Review by Jack Foley
NOEL Clarke can’t be faulted for ambition given that he’s determined to make the type of movies that are more commonly associated with the American market… in Britain.
Hence, 22.214.171.124 is designed as a hip mash-up of Go meets Pulp Fiction with a little Amores Peros thrown in.
But the result, while delivered with a gusto befitting the youth market it’s aimed at, pales by comparison to the Doug Liman-Quentin Tarantino blueprints that inspired it.
The plot follows three days in the lives of four girls – Shannon (Ophelia Lovibond), Cassandra (Tamsin Egerton), Jo (Emma Roberts) and Kerrys (Shanika Warren-Markland) – as they become unwittingly embroiled in the fallout from a jewel heist while trying to sort out their own day-to-day baggage.
For the depressive Shannon, this is trying to get her friends to take notice of her woes; for Cassandra, it’s losing her virginity in New York; for Jo it’s surviving the night shift at a job she hates, and for Kerrys it’s getting one over her lippy brother while having a good time.
Each girls’ story gets its own segment and Clarke – who co-wrote and directs – makes sure they all come together in the end. But while some of the ensuing mayhem is fun, a lot of it feels derivative and straining a little too hard for coolness.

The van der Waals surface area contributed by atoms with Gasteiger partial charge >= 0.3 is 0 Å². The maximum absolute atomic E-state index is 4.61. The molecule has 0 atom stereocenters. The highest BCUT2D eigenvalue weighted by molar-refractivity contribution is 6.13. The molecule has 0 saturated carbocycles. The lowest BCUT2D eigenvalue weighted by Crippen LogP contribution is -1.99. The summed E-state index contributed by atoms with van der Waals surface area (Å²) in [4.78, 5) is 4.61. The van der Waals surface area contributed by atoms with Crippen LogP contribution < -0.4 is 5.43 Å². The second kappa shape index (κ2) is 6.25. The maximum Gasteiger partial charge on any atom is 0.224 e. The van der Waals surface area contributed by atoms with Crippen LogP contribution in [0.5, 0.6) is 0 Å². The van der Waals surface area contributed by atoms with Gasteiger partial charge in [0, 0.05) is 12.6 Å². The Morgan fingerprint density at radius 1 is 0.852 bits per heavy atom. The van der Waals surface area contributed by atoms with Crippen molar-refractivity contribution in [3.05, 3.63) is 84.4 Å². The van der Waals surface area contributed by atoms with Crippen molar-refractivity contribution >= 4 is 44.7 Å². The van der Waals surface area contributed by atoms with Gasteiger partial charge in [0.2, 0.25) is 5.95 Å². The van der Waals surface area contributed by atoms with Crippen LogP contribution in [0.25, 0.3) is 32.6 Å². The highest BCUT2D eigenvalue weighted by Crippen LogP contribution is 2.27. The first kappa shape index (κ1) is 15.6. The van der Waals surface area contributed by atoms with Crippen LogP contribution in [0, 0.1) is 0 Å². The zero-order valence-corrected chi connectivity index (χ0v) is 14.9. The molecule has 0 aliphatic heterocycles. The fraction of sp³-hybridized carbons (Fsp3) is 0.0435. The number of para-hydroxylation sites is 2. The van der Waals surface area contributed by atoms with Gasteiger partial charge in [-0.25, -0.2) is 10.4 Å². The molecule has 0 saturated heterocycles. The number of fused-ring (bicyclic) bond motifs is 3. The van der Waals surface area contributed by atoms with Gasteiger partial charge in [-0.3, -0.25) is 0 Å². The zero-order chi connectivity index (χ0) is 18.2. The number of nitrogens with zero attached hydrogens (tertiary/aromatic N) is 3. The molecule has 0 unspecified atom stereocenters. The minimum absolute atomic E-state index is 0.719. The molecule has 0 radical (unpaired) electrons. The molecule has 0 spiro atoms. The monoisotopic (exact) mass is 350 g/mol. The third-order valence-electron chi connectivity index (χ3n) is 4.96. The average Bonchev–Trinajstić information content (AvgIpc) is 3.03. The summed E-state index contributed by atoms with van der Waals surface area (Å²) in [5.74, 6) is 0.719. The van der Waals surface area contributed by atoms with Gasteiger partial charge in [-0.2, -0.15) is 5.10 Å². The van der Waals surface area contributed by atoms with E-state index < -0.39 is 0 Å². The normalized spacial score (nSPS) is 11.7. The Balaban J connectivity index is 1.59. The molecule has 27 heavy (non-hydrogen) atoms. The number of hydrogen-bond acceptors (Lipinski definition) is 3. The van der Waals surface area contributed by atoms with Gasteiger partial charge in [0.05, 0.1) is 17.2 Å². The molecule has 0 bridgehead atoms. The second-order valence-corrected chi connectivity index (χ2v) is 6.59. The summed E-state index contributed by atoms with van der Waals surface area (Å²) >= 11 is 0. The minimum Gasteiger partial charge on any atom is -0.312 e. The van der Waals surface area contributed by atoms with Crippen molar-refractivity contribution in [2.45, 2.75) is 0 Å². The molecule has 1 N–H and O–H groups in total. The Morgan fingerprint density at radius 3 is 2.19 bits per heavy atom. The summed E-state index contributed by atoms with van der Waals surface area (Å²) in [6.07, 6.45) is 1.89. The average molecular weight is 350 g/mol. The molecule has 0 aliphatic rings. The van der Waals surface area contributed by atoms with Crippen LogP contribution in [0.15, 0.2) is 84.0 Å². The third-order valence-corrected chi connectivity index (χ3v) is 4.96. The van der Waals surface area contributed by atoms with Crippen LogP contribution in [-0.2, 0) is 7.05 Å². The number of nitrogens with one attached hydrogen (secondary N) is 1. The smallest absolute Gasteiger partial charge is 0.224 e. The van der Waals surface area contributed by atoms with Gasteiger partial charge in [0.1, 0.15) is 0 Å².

Part of the problem lies with Clarke’s script, which panders a little too heavily to the Adulthood crowd that helped make his name and drops a few too many “gangsta/urban” indulgences.
But a lot of the characterisations are are skimpy as the girls’ outfits and you never really get to care about anyone as much as you did the protagonists in Go… and this is in spite of some decent performances from its four attractive leads.
But then, the story just isn’t that gripping, either, with the various segments seemingly devoted to FHM or Nuts inspired sexual hijinks or, worse, laddish male bravado (as exemplified by the extended cameos afforded to Clarke and Adam Deacon).
The New York segment, in particular, feels like a tawdry trawl through date rape and retribution that’s churlish, if not offensive, while Kerrys’ segment is all about attitude and lacks any humanity.
That any of the girls shine is testament to their ability more than the script, with Lovibond and Warren-Markland making the most of their moments in the spotlight to take-notice effect.
Roberts, too, displays an edginess not usually associated with her and lays down a nice marker for the future… and Clarke is to be applauded for giving his girls the platform from which to shine.
But in most other respects, this feels like a slice of ill-advised ego-stroking from Clarke that aims high high but shoots low, right down to its forgettable cameo from Kevin Smith.
Hence, what could have become a hip homage to the likes of Liman and Tarantino instead feels like a low-brow also-ran with few decent ideas to call its own.
Clarke can and will do better, as will his girls… but for now this feels like a really wasted opportunity.
Running time: 117mins
UK DVD & Blu-ray Release: October 4, 2010
- Buy it on DVD (Amazon)
- Buy it on Blu-ray (Amazon)
- Read our review
- Noel Clarke interview
- Emma Roberts and Shanika Warren-Markland interview